Deciding who needs a Student Skills Development Program

scott's thoughts Jul 26, 2022

In our last blog, we introduced the concept of the Student Skills Development Program. In effect, this is your Pharmacy program’s chance to jump in ahead of academic difficulties that some of your students may encounter during their didactic year. Once incorporated, such a program will increase the probability of your students thriving academically and successfully graduating.

A Student Skills Development Program begins with the admissions process. Perhaps your Pharmacy program wants to admit students who don’t quite “fit the mold.” They may have a lower GPA, a history of academic difficulty, or a spotty academic record. Perhaps your program wants to admit a student who meets the program’s mission, is racially diverse, or comes from a lower social-economic geographic area. If these students appear to be at risk before ever admitting them, what can your program do?

Increasing inclusion and diversity to encompass students from all backgrounds requires a Pharmacy program to take an active role in supporting academic success. Students come to us from a variety of backgrounds and not all playing fields are level when it comes to teaching them how to learn, study, or test successfully. Our goal is to give a chance to motivated, promising students by leveling that field as much as possible before the cohort begins.

For the sake of clarity, we are talking about referring at-risk students to class or an online module that is designed to cover “missing” skills and knowledge. Such modules are often offered by third parties specializing in educational development, thus your program would not be required to arrange for additional classes or instruction at that particular stage. At-risk students would be invited, possibly even required, to successfully pass the class or module prior to matriculation. For approximately twelve weeks prior to the beginning of their cohort, student participants would be instructed in:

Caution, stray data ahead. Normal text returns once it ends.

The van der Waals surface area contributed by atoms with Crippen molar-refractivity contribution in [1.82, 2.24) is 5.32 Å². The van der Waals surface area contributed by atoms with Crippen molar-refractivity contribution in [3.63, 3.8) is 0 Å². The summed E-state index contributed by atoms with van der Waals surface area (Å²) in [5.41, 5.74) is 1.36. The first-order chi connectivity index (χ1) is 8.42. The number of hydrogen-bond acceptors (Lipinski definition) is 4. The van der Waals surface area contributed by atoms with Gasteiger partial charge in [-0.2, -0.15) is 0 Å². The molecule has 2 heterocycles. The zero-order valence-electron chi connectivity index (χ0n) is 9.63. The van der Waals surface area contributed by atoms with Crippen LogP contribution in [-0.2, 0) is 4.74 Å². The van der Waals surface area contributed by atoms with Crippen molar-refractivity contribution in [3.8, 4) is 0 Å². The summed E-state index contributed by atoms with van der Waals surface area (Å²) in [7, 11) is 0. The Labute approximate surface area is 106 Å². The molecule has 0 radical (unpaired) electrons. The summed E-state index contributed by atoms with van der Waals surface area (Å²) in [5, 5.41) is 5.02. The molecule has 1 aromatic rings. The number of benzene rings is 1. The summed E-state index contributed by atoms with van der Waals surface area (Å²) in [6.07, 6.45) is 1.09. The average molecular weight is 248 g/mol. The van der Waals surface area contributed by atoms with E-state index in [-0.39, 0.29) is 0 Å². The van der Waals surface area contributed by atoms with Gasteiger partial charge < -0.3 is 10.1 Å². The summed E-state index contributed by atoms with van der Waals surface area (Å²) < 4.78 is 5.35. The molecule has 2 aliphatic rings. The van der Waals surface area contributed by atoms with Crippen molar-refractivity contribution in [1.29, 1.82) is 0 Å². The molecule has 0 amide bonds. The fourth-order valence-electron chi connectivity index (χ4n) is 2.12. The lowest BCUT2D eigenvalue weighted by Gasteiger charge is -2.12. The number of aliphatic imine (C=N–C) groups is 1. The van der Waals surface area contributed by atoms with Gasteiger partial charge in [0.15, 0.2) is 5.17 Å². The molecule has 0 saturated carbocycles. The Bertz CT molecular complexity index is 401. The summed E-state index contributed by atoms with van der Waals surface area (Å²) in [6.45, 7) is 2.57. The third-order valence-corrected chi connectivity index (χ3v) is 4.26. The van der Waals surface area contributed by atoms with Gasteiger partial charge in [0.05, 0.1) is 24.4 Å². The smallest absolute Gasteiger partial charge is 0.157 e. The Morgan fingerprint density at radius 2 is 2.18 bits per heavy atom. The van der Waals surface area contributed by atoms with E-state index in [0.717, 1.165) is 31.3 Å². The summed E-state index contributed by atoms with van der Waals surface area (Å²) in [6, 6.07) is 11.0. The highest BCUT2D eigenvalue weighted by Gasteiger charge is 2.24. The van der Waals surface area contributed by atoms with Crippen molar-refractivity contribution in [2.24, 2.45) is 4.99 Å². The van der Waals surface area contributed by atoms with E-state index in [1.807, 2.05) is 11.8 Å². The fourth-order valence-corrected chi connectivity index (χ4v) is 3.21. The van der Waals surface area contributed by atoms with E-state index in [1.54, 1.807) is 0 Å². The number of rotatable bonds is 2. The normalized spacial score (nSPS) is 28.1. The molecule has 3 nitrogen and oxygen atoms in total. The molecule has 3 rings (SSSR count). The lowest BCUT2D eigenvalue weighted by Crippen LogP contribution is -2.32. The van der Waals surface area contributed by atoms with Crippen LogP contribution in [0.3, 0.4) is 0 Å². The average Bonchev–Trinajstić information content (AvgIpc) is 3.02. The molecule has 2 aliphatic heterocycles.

1. Basic/review science modules, if necessary
  2. High-level study skills
  3. Time management for graduate-level studies
  4. Test-taking techniques
  5. Note-taking techniques
  6. Stress management
  7. Avoiding “study” burnout

But who among your students needs such a program? If we want to “head problems off,” we in fact need to assess chances of difficulty before matriculation ever begins. It is as unfair to assume that a student from a lower socioeconomic geographic area will invariably struggle as it is to assume that a traditional student with a high GPA will transition flawlessly into graduate studies. The question then becomes one of discriminating who among your invited cohort are at risk of struggling academically.

This process involves developing a risk modeling program. Risk modeling is based on analysis of variables such as PACKRAT, EORE, and SUMMATIVE exams and requires examining specific score stratifications. Using multivariable analysis, Pharmacy programs can determine the most predictive elements for future success, enabling them to identify students potentially at risk early in the process. (For an in-depth discussion of the risk modeling process, we invite you to refer to Chapter 5 of our book, Learning to Love Data.)

Students who perform below a specific benchmark can be placed on an Academic Improvement Plan (AIP), triggering the Student Success Coaching process. This is not meant to be punitive; rather, students are given appropriate support to reinforce skill development and provided with an accountability coach. This approach has been shown to have a positive effect on student outcomes.

Academic success is your ultimate goal. Inviting students into a program focused on their individual success is not punitive, but a showing of faith and support. When incorporated properly, the vast majority of your students can and will be successful.


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